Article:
Dominic Bonuccelli travelled to Spain on assignment for Lonely Planet. Here, Dominic captures the excitement of El Colacho (The Devil) at Castrillo de Murcia, where Corpus Christi is celebrated by chasing and whipping onlookers and the bizarre ritual of baby-jumping.
The shadowy brotherhood Santísimo Sacramento de Minerva (Sacred Sacrament of Minerva) descend from their headquarters beneath the town's church to lead El Colacho in a solemn procession.
El Colacho scatters the crowd in one of his early appearances, whipping giggling youths with a horse-tail lash.
One of the three Colacho runners, freshly returned from a whipping run, betrays his true identity in the cloakroom of the Santísimo Sacramento de Minerva (Sacred Sacrament of Minerva).
The brotherhood stands hatless and respectful during the mass just before El Colacho bounds into church, interrupts the vespers with drum and commences his baby-jumping rite.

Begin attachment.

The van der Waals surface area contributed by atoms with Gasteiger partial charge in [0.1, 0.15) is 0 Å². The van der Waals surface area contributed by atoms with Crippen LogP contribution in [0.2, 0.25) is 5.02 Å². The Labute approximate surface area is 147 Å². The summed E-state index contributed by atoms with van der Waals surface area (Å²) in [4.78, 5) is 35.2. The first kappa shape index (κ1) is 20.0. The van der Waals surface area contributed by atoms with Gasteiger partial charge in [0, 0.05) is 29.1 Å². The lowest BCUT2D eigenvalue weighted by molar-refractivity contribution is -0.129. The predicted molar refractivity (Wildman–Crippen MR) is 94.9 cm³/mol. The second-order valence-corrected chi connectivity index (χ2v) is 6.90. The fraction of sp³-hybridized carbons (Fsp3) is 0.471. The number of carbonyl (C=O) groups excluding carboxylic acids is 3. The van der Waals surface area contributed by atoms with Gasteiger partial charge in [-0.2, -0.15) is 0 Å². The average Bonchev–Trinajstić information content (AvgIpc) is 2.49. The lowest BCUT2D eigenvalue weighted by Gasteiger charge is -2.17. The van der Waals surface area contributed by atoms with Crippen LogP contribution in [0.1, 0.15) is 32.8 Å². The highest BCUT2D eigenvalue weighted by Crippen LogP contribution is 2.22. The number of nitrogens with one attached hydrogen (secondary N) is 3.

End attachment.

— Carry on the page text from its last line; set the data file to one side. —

Folkloric dancers accompany the clergy and El Colacho during the baby-jumping procession.
Parents hover nervously over their babies, who lie blissfully unaware of the approaching devil, on mattresses lining the streets of Castrillo de Murcia.
Fleet of foot, and sans mask to avoid wipe-outs, El Colacho launches over the defenseless babes.
Apparently the Devil wears Nike, not Prada. The crowd holds its breath as El Colacho makes a leap of faith.
Looking like maidens from a pre-Raphaelite painting, young girls accompany the clergy and toss flower petals on the newly baptized infants in this curiously pagan ritual.
After the baby-jumping on Sunday, the brotherhood provides the community with a symbolic feast of wine and bread; here, helpers slice the massive bounty in preparation.